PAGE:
It began, they say, with Joe Manchin.

The then-governor, now-senator from West Virginia wanted to prove to voters in his state that, while he was technically a Democrat, he really disagreed with the rest of his party on key issues. Issues such as new restrictions on gun ownership and efforts to curtail carbon dioxide emissions.

So Manchin combined those two things into one. He grabbed his bolt-action rifle and put a hole right through the pending cap-and-trade climate legislation.

Manchin won. The bill lost.

In 2012, the tactic was a bit more popular. There was Rick Santorum's presidential campaign ad, where a menacing Mitt Romney lookalike shot frothy mud at a Santorum cut-out in a warehouse. True to Santorum's squeaky-clean image, the weapon used was a paintball gun.

That year, a former plumber named Joe Wurzelbacher ran for Congress. Over a spoken-word performance that may have been titled, "A People's Guide to Government Slaughter" (those poor Armainians!), Wurzelbacher used a shotgun to blow away some tomatoes (meant to represent government interlopers). This was a significant ramping-up of firepower.

Former Georgia representative John Barrow ran an ad in which he showed off two weapons, an apparent first.

Santorum and Wurzelbacher lost. Barrow won. The clear moral: More guns means better odds of winning election.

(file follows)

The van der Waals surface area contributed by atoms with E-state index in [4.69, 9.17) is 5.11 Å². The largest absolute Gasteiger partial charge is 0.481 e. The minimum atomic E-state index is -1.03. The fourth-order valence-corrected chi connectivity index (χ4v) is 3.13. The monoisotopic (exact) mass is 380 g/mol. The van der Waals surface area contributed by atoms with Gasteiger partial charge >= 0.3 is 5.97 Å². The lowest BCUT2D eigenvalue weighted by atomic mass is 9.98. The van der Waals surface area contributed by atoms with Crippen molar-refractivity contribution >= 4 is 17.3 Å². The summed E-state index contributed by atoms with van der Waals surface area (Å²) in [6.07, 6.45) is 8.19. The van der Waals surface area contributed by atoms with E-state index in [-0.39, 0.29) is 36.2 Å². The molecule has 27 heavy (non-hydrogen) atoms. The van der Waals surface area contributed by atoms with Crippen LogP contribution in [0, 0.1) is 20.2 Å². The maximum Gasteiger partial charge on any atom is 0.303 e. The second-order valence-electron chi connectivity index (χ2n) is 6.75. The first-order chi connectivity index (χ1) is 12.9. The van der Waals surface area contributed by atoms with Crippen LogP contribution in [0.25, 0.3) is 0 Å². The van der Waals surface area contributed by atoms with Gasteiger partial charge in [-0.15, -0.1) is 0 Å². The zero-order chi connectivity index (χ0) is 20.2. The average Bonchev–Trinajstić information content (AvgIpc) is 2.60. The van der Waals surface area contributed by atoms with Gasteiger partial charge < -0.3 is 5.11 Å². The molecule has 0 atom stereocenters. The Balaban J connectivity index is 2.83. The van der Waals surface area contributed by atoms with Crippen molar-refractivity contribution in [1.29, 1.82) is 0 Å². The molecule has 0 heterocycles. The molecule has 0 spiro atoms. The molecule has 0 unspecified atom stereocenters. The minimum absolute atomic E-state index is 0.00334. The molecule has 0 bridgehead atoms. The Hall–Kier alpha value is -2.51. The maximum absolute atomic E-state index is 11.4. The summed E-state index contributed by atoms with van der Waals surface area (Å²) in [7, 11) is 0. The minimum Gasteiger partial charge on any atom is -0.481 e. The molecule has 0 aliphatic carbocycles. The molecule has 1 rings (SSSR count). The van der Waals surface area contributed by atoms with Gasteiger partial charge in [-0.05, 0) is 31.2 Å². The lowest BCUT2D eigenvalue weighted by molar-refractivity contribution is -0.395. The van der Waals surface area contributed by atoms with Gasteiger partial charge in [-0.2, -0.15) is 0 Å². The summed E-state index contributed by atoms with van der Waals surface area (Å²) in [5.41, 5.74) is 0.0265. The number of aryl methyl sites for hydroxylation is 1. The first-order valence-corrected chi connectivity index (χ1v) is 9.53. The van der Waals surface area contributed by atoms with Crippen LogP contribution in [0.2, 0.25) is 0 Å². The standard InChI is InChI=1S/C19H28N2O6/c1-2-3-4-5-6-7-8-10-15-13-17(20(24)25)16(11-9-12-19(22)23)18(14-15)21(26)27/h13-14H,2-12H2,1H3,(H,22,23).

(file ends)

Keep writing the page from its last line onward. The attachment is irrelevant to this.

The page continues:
By 2014, rootin'-tootin'-shootin' campaigns were a veritable fad, with at least five ads featuring people shooting stuff.

Dan Sullivan, running for Senate in Alaska, shot at a TV with a handgun. (He won.)

Matt Rosendale, running for the House in Montana, fake-shot-down a government drone with a rifle. (He lost.)

Estakio Beltran, running for the House from Washington, shot an elephant-piñata with a shotgun. For good measure, he included some extra fake gunshot sounds at the end. (He lost.)

Joni Ernst, running for the Senate from Iowa, used a handgun to shoot up Obamacare (in the form of a target at a firing range) — after using proper ear protection. (She won.)

Will Brooke, running for the House in Alabama, made a nice little birdhouse for his copy of Obamacare to live in and then shot it with:

  • A handgun,
  • A bolt-action rifle, and
  • A semi-automatic rifle

Obamacare survived. Brooke's candidacy failed.

A mixed record of success, certainly, but the escalation in firepower (though not rhetoric) is clear.

Now 2016 has brought things to a whole new level, in the form of Missouri gubernatorial candidate Eric Greitens. Greitens is a former Navy SEAL, and he really hates "Obama's Democrat machine" and "politics as usual," both of which he would like to shoot to bits. (He hates the "Democrat machine" because it's trying to steal another election, and if you don't believe him, he has a news story that proves it.)


Over the weekend, Greitens released an ad in which he's shooting what appears to be an M134 machine gun off into the middle distance.

It's not really clear what he's hitting, but apparently it is the Democrat machine.

In an ad earlier this cycle, though, Greitens really let his metaphorical opponents have it.

What blew up? Politics as usual. Boom. Farewell, politics as usual!

The problem with this, of course, is that we don't have many other places to go.

Hello, I'm Chip Gannon and my stance on abortion will blow you away.

(Giphy.com)
(Giphy.com)

Paid for by Chip Gannon for Congress.

Actually, that may be better used as a Trump 2020 reelection spot.